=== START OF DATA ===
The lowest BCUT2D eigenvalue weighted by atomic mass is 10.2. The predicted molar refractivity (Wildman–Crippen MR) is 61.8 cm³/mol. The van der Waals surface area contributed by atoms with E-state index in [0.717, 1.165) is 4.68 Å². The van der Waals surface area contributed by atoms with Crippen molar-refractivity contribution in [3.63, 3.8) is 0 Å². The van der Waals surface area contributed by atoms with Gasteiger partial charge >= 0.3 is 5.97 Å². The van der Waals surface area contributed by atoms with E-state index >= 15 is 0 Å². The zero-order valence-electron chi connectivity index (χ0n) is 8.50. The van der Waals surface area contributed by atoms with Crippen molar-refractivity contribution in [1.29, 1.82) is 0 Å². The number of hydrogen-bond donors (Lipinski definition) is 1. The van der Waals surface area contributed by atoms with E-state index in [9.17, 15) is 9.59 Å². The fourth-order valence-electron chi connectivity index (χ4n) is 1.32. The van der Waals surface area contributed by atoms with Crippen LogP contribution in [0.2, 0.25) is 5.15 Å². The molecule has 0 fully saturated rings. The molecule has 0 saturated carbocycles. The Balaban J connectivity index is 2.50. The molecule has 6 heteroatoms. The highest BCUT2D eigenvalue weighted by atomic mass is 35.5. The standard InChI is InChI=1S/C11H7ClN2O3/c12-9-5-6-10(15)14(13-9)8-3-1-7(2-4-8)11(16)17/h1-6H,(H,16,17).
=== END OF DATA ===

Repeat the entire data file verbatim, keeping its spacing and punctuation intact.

The lowest BCUT2D eigenvalue weighted by atomic mass is 10.2. The predicted molar refractivity (Wildman–Crippen MR) is 61.8 cm³/mol. The van der Waals surface area contributed by atoms with E-state index in [0.717, 1.165) is 4.68 Å². The van der Waals surface area contributed by atoms with Crippen molar-refractivity contribution in [3.63, 3.8) is 0 Å². The van der Waals surface area contributed by atoms with Gasteiger partial charge >= 0.3 is 5.97 Å². The van der Waals surface area contributed by atoms with E-state index >= 15 is 0 Å². The zero-order valence-electron chi connectivity index (χ0n) is 8.50. The van der Waals surface area contributed by atoms with Crippen molar-refractivity contribution in [1.29, 1.82) is 0 Å². The number of hydrogen-bond donors (Lipinski definition) is 1. The van der Waals surface area contributed by atoms with E-state index in [9.17, 15) is 9.59 Å². The fourth-order valence-electron chi connectivity index (χ4n) is 1.32. The van der Waals surface area contributed by atoms with Crippen LogP contribution in [0.2, 0.25) is 5.15 Å². The molecule has 0 fully saturated rings. The molecule has 0 saturated carbocycles. The Balaban J connectivity index is 2.50. The molecule has 6 heteroatoms. The highest BCUT2D eigenvalue weighted by atomic mass is 35.5. The standard InChI is InChI=1S/C11H7ClN2O3/c12-9-5-6-10(15)14(13-9)8-3-1-7(2-4-8)11(16)17/h1-6H,(H,16,17).